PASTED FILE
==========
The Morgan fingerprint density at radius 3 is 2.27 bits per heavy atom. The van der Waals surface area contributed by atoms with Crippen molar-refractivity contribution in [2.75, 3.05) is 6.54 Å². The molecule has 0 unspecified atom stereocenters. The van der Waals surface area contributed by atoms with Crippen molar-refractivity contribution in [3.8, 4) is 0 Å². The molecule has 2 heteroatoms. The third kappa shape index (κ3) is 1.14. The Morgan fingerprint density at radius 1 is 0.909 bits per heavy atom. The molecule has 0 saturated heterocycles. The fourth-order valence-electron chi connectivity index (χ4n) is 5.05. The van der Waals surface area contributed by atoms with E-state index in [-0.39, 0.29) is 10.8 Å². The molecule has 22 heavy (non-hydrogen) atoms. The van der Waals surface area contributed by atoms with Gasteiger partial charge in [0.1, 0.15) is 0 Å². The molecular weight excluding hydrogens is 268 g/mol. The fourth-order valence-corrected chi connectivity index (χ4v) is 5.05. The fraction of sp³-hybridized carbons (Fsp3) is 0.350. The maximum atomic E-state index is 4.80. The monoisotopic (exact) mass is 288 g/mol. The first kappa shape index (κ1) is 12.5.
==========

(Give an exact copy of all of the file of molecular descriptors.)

The Morgan fingerprint density at radius 3 is 2.27 bits per heavy atom. The van der Waals surface area contributed by atoms with Crippen molar-refractivity contribution in [2.75, 3.05) is 6.54 Å². The molecule has 0 unspecified atom stereocenters. The van der Waals surface area contributed by atoms with Crippen molar-refractivity contribution in [3.8, 4) is 0 Å². The molecule has 2 heteroatoms. The third kappa shape index (κ3) is 1.14. The Morgan fingerprint density at radius 1 is 0.909 bits per heavy atom. The molecule has 0 saturated heterocycles. The fourth-order valence-electron chi connectivity index (χ4n) is 5.05. The van der Waals surface area contributed by atoms with E-state index in [-0.39, 0.29) is 10.8 Å². The molecule has 22 heavy (non-hydrogen) atoms. The van der Waals surface area contributed by atoms with Gasteiger partial charge in [0.1, 0.15) is 0 Å². The molecular weight excluding hydrogens is 268 g/mol. The fourth-order valence-corrected chi connectivity index (χ4v) is 5.05. The fraction of sp³-hybridized carbons (Fsp3) is 0.350. The maximum atomic E-state index is 4.80. The monoisotopic (exact) mass is 288 g/mol. The first kappa shape index (κ1) is 12.5.